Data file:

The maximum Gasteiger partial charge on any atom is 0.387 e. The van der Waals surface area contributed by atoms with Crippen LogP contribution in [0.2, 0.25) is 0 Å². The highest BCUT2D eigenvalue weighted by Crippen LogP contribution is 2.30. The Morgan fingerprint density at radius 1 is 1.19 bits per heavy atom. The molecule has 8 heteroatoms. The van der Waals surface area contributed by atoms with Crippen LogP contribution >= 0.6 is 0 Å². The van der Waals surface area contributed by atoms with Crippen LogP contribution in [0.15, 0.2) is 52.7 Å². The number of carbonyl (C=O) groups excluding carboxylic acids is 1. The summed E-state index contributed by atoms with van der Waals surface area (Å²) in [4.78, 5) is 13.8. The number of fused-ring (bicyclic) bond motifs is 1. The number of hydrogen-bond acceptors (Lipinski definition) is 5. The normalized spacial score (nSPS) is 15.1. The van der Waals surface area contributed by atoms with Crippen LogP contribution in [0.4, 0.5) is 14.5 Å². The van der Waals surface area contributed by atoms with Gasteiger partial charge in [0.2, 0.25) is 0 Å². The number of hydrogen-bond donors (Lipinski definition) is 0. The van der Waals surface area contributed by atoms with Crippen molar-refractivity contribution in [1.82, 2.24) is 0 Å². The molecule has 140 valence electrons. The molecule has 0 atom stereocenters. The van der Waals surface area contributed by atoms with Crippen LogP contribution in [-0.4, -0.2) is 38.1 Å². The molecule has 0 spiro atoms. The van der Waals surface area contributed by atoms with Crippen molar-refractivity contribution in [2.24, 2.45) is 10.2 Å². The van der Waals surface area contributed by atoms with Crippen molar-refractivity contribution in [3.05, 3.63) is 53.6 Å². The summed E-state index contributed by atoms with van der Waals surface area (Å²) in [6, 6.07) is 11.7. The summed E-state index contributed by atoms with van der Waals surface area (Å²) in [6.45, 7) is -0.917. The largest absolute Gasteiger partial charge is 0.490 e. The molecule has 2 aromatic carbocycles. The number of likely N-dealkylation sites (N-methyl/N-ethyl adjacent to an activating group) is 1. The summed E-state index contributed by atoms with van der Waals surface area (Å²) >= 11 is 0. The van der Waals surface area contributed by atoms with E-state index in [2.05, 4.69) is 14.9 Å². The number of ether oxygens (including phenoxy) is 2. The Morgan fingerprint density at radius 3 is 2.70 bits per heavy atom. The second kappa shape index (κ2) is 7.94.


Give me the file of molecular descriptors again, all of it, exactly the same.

The maximum Gasteiger partial charge on any atom is 0.387 e. The van der Waals surface area contributed by atoms with Crippen LogP contribution in [0.2, 0.25) is 0 Å². The highest BCUT2D eigenvalue weighted by Crippen LogP contribution is 2.30. The Morgan fingerprint density at radius 1 is 1.19 bits per heavy atom. The molecule has 8 heteroatoms. The van der Waals surface area contributed by atoms with Crippen LogP contribution >= 0.6 is 0 Å². The van der Waals surface area contributed by atoms with Crippen LogP contribution in [0.15, 0.2) is 52.7 Å². The number of carbonyl (C=O) groups excluding carboxylic acids is 1. The summed E-state index contributed by atoms with van der Waals surface area (Å²) in [4.78, 5) is 13.8. The number of fused-ring (bicyclic) bond motifs is 1. The number of hydrogen-bond acceptors (Lipinski definition) is 5. The normalized spacial score (nSPS) is 15.1. The van der Waals surface area contributed by atoms with Crippen LogP contribution in [0.4, 0.5) is 14.5 Å². The van der Waals surface area contributed by atoms with Gasteiger partial charge in [0.2, 0.25) is 0 Å². The number of hydrogen-bond donors (Lipinski definition) is 0. The van der Waals surface area contributed by atoms with Crippen molar-refractivity contribution in [1.82, 2.24) is 0 Å². The molecule has 140 valence electrons. The molecule has 0 atom stereocenters. The van der Waals surface area contributed by atoms with Crippen LogP contribution in [-0.4, -0.2) is 38.1 Å². The molecule has 0 spiro atoms. The van der Waals surface area contributed by atoms with Crippen molar-refractivity contribution in [2.24, 2.45) is 10.2 Å². The van der Waals surface area contributed by atoms with Crippen molar-refractivity contribution in [3.05, 3.63) is 53.6 Å². The summed E-state index contributed by atoms with van der Waals surface area (Å²) in [6, 6.07) is 11.7. The summed E-state index contributed by atoms with van der Waals surface area (Å²) in [6.45, 7) is -0.917. The largest absolute Gasteiger partial charge is 0.490 e. The molecule has 2 aromatic carbocycles. The number of likely N-dealkylation sites (N-methyl/N-ethyl adjacent to an activating group) is 1. The summed E-state index contributed by atoms with van der Waals surface area (Å²) >= 11 is 0. The van der Waals surface area contributed by atoms with E-state index in [2.05, 4.69) is 14.9 Å². The number of ether oxygens (including phenoxy) is 2. The Morgan fingerprint density at radius 3 is 2.70 bits per heavy atom. The second kappa shape index (κ2) is 7.94.